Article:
Two new wind farms will be built in regional Victoria in the next year after winning a state government tender designed to fast-track investment in large scale renewable energy in the state, and side-step the capital strike on new investment by major utilities.
The tender for large-scale renewable energy certificates by the Victoria Labor government, announced last year, will result in construction beginning soon on the two new wind farms.
These are the 30MW Kiata project facility by Australian company Windlab, near Horsham in western Victoria, and the 66MW Mt Gellibrand wind project, 65kms west of Geelong, by Spanish group Acciona Energy.
The tender is the first step in the state government’s policy to kick-start the large-scale renewable energy industry, which came to a halt under the previous conservative government, which imposed severe restrictions on wind farms, and under the stalemate created by changes to policy by the Abbott federal government.
Victoria, in a move to break the stalemate, last month announced it would aim to provide 25 per cent of its electricity needs from renewables by 2020, and 40 per cent by 2025. This will require 5,400MW of new large-scale wind and solar farms in less than 10 years.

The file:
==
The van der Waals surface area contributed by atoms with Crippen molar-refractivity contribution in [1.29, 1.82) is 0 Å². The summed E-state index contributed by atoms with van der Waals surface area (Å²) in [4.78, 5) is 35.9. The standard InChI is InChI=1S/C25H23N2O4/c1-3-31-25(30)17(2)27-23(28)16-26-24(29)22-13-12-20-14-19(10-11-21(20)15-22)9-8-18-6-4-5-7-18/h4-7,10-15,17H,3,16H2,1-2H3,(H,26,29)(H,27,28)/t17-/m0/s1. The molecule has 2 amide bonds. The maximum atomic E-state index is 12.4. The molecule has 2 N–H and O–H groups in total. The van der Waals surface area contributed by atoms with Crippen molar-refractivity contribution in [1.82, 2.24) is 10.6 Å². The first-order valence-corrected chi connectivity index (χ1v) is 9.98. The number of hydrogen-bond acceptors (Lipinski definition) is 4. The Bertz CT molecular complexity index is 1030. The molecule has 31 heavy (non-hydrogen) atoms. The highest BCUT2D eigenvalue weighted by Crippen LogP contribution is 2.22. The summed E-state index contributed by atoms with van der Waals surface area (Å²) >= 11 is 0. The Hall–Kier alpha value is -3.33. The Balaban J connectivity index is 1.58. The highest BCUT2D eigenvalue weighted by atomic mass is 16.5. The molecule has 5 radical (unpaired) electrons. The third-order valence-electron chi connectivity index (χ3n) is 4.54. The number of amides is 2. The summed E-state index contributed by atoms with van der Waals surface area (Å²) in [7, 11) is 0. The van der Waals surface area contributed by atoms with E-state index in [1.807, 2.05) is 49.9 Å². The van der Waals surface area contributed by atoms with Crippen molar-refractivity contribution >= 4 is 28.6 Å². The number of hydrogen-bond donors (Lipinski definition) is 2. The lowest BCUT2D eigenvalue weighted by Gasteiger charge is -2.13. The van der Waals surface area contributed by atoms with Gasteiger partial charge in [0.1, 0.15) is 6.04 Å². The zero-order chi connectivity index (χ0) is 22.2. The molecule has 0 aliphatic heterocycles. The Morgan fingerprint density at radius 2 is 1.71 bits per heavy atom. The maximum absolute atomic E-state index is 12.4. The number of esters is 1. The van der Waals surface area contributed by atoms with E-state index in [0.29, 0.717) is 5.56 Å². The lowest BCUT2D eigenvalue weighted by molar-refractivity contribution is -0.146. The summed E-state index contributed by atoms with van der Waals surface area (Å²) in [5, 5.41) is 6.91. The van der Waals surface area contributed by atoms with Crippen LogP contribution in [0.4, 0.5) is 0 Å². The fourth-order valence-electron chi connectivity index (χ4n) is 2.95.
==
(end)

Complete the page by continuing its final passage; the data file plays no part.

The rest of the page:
“We can build a strong, sustainable renewable energy industry that powers our broader economy, creates well paid jobs and reduces our environmental impact,” minister for energy, environment and climate change Lily D’Ambrosio said in a statement.
“We’re proud to be rebuilding much needed confidence in the renewable energy industry following the neglect of Liberal governments at both state and federal levels over recent years.”
Acciona said it intended to begin construction at Mt Gellibrand early next year. It said it will deliver 100 direct jobs during the construction phase. The company has approval for a 132MW facility, and will decide on the second 66MW phase subject to market conditions.
Managing Director Andrew Thomson also welcomed the state government’s commitment to growing Victoria’s renewable energy sector.
“This is very positive news for the growth of Acciona in Victoria, where we already operate the 192MW Waubra wind farm and where we have other wind energy projects in development,” Thomson said. Acciona also operates the Cathedral Rocks (64MW in South Australia) and Gunning (46.5MW in New South Wales) wind projects.
Windlab’s Roger Price said the off-take agreement for the LGCs with the Victorian government would make it easy to obtain financing for the new development, which would sell its output on the spot market. The Kiata wind farm is expected to have a capacity factor of 45 per cent.
Price says discussions are resuming with utilities but it will be a slow process. He said it chose a 30MW facility so it could remain “non scheduled” which meant its output could not be curtailed. He saw this as an advantage.
Windlab has a range of projects across the country, including the giant Kennedy hybrid wind/solar project. An initial 40MW stage is “making progress”, he says. The company hopes to build a 1,000MW hybrid plant over time.
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